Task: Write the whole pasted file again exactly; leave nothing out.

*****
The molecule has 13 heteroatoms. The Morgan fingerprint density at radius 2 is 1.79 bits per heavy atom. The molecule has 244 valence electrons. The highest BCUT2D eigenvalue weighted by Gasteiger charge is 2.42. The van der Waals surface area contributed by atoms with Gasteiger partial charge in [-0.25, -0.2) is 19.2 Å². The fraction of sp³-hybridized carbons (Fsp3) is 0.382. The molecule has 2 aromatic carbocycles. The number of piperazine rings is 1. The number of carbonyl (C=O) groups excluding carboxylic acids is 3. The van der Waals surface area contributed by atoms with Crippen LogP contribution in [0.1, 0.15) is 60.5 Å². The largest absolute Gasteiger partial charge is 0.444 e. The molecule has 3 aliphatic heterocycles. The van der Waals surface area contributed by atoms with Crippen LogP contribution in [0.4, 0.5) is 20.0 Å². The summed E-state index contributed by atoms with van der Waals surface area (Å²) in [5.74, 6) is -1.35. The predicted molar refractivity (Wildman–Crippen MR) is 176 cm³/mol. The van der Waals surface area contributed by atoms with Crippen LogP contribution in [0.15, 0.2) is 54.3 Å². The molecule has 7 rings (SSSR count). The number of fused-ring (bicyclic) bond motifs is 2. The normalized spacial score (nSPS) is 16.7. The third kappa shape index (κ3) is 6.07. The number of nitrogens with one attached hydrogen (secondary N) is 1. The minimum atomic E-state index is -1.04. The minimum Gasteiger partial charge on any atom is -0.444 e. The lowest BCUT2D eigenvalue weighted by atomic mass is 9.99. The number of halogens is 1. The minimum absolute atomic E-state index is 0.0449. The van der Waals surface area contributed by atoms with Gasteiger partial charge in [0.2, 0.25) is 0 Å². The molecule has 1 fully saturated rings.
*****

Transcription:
The molecule has 13 heteroatoms. The Morgan fingerprint density at radius 2 is 1.79 bits per heavy atom. The molecule has 244 valence electrons. The highest BCUT2D eigenvalue weighted by Gasteiger charge is 2.42. The van der Waals surface area contributed by atoms with Gasteiger partial charge in [-0.25, -0.2) is 19.2 Å². The fraction of sp³-hybridized carbons (Fsp3) is 0.382. The molecule has 2 aromatic carbocycles. The number of piperazine rings is 1. The number of carbonyl (C=O) groups excluding carboxylic acids is 3. The van der Waals surface area contributed by atoms with Crippen LogP contribution in [0.1, 0.15) is 60.5 Å². The largest absolute Gasteiger partial charge is 0.444 e. The molecule has 3 aliphatic heterocycles. The van der Waals surface area contributed by atoms with Crippen LogP contribution in [0.4, 0.5) is 20.0 Å². The summed E-state index contributed by atoms with van der Waals surface area (Å²) in [5.74, 6) is -1.35. The predicted molar refractivity (Wildman–Crippen MR) is 176 cm³/mol. The van der Waals surface area contributed by atoms with Crippen LogP contribution in [0.15, 0.2) is 54.3 Å². The molecule has 7 rings (SSSR count). The number of fused-ring (bicyclic) bond motifs is 2. The normalized spacial score (nSPS) is 16.7. The third kappa shape index (κ3) is 6.07. The number of nitrogens with one attached hydrogen (secondary N) is 1. The minimum atomic E-state index is -1.04. The minimum Gasteiger partial charge on any atom is -0.444 e. The lowest BCUT2D eigenvalue weighted by atomic mass is 9.99. The number of halogens is 1. The minimum absolute atomic E-state index is 0.0449. The van der Waals surface area contributed by atoms with Gasteiger partial charge in [0.2, 0.25) is 0 Å². The molecule has 1 fully saturated rings.